You searched for: “ecopolis
A new form of city living which includes the "greening" of megacities and even small cities starting by recycling whatever is possible and cuting car use to a minimum; as well as:
  • Developing energy-efficient buildings.
  • Placing emphasis on increasing the use of public transportation.
  • Redesigning how cities are organized to integrate work and living areas into a single neighborhood; rather than separating cities into residential, commercial, and industrial zones.
  • Utilizing hanging gardens and water fountains to cool the air.
  • Developing wind turbines and roof-top solar cells to generate the electricity used in buildings.
  • Rooftop rainwater collectors to supply much of the water needs.
  • Minimize the need for the use of cars by building multiple centers where people live close to their work in high-rise blocks that are also near public transportation hubs.
  • Planting more trees along the streets to help reduce the air temperature.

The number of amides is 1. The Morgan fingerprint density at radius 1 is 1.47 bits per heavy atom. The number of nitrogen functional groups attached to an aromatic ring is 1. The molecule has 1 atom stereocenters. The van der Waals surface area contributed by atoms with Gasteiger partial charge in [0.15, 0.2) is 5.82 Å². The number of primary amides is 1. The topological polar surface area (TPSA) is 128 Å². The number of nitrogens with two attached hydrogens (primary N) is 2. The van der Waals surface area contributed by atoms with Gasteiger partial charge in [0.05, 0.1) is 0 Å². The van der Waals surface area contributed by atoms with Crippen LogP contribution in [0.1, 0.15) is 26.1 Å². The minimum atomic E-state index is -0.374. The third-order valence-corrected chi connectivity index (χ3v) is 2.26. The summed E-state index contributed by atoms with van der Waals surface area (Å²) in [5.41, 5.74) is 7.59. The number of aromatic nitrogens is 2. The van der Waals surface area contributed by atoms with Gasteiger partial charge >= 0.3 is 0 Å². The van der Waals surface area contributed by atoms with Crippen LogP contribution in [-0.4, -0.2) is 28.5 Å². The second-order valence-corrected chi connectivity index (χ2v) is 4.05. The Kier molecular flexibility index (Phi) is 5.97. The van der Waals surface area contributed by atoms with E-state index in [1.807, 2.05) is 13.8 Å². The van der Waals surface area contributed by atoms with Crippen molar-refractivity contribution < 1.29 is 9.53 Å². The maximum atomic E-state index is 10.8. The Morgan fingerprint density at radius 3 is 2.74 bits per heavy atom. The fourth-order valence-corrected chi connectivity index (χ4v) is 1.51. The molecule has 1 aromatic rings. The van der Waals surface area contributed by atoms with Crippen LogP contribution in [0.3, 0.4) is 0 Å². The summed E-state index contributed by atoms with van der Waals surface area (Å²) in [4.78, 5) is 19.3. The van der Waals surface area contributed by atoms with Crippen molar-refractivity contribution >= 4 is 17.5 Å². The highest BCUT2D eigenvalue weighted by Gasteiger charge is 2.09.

• Have more low-rise buildings surrounded by forests, organic farms, and lakes.
  • Providing better recycling of waste products with anaerobic digesters to convert sewage and compost into biogas which will be used for cooking, heating, and power generation.
  • Develop walkable areas with shops, schools, jobs, and services close to housing.
  • Lay out streets to favor public transportation, bicycles, and pedestrians; and to make it difficult for cars to be used.
  • "Urban farming creates green spaces, recycles waste, cuts down on freight transport, prevents soil erosion and is good for the microclimate."
    —Jac Smit, president of The Urban Agriculture Network run by the UN Development Program
—Information from "Ecopolis Now" by Fred Pearce; New Scientist,
June 17, 2006; pages 36-45.
This entry is located in the following unit: polis-, polit-, poli- (page 1)